Sunday, May 14, 2006

Where Have All the Conservatives Gone?

Mr. George Will's recent rant in Newsweek is anything but rhetorical. Like me, I think Will is perplexed to the point of exhaustion. And at this point, my exhaustion has given way to anger, which I think will eventually sow the seeds of anguish and ultimately, total and complete apathy. C'mon apathy. Anyway, it looks like Will is taking a break from his recent rash of Republican-bashing and takes aim at the proliferating culture of mush that seems to dominate Washington and the frontal lobes of most Americans. I like the way in which George ever-so articulately vents in his little glass case of emotion:
About those polls critical of the president's "handling" of gas prices, who over the age of 7 really thinks presidents can "handle" world petroleum prices? And: A major reason for high oil prices is the rapid modernization of India and China; which is desirable and promoted by U.S. policy. And: For some reason, it pleased the Intelligent Designer of the universe to put much of the Earth's oil in turbulent places: the Middle East, Venezuela, Nigeria, Russia. And: The Congress that is in histrionic anguish over high gas prices has mandated adding ethanol to gasoline: ethanol which is in short supply, partly because Congress has legislated a tariff of 54 cents per gallon on imported ethanol.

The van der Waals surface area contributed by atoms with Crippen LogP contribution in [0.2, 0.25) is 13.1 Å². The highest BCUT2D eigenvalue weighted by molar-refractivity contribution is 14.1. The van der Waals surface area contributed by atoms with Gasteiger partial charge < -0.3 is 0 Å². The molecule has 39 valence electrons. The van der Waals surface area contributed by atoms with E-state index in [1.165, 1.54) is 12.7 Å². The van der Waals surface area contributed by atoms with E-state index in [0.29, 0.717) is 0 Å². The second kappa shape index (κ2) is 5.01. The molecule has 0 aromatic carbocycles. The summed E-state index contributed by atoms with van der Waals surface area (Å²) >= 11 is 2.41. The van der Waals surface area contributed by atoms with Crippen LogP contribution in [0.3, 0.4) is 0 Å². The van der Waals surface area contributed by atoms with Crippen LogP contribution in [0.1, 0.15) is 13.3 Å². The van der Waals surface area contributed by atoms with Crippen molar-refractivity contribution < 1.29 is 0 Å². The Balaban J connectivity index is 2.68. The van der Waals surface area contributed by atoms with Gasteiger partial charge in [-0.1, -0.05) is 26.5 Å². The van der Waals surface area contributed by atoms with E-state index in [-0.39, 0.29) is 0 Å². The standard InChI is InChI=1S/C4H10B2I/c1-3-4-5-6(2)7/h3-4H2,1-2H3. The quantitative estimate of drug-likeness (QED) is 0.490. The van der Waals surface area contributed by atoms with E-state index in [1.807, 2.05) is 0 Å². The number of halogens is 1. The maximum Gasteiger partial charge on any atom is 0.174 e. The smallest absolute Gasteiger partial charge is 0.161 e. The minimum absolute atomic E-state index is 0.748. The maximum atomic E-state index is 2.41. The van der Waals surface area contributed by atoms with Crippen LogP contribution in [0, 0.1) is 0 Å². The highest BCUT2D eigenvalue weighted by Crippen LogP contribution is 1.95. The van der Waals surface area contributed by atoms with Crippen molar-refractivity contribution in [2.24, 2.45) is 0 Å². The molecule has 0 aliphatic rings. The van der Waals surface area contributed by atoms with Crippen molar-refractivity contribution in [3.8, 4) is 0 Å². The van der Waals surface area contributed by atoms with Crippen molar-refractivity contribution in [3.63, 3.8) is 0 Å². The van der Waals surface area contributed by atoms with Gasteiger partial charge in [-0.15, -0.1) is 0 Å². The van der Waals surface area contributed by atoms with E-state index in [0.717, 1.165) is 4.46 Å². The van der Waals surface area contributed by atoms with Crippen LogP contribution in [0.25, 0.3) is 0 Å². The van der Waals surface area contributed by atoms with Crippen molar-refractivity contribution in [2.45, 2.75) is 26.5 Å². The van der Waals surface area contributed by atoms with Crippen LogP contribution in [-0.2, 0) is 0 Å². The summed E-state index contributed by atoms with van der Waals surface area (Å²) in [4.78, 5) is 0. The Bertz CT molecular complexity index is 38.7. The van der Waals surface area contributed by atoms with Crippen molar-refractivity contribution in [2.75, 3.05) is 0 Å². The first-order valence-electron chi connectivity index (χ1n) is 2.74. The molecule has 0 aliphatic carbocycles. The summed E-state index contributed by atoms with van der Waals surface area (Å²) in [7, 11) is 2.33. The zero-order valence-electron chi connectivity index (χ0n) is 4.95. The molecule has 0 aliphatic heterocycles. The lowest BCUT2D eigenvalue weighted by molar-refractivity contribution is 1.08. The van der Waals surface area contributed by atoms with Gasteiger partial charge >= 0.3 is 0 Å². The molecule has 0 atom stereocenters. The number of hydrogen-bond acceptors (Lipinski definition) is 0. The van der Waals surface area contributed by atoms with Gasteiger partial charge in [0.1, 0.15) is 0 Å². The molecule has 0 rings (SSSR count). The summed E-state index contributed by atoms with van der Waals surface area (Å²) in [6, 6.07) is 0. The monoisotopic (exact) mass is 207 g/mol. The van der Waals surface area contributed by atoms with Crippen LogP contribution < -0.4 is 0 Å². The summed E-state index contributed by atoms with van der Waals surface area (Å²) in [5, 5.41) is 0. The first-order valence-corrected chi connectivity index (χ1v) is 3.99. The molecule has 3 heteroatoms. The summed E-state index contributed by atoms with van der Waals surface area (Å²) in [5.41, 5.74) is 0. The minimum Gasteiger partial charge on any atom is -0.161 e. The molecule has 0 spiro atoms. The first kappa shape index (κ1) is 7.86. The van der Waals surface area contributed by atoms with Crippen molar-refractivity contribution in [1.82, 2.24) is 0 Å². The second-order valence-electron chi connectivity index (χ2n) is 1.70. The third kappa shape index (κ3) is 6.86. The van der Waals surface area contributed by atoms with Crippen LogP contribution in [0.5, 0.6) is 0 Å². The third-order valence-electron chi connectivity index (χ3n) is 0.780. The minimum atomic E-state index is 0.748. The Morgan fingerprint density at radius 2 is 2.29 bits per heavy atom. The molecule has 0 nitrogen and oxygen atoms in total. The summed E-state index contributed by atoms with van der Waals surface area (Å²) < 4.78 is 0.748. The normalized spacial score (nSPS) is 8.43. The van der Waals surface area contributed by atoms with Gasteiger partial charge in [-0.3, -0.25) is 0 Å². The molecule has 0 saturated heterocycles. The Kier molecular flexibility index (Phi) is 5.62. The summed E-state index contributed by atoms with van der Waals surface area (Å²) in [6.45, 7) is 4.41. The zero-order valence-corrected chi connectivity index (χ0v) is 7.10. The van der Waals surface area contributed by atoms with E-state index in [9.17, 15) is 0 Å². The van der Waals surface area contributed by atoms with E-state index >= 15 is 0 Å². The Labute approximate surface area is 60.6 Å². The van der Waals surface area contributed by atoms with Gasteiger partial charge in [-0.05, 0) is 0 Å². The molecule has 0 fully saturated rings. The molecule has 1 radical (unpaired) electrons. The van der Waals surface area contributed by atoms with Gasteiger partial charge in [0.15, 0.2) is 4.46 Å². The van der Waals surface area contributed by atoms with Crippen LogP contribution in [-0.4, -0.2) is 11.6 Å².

A modest proposal: Among the federal entitlement programs is the Low-Income Home Energy Assistance Program, which gives states block grants to help pay energy bills, and for weatherization and other energy-related home repairs. Congress should amend that law to say: No such funds shall be spent in any congressional district or state that elects a representative or senator who votes against drilling in the Arctic National Wildlife Refuge, or in currently closed portions of the Outer Continental Shelf.
Americans, endowed by their solicitous government with an ever-expanding array of entitlements, now have the whiny mentality that an entitlement culture breeds. They feel entitled to purchase gasoline at the price they paid for it 25 years ago. Guess what? Last week they could do even better than that. The average price of a gallon of regular was $2.91. In April 1981, the real, inflation-adjusted price was $3.10.
You go.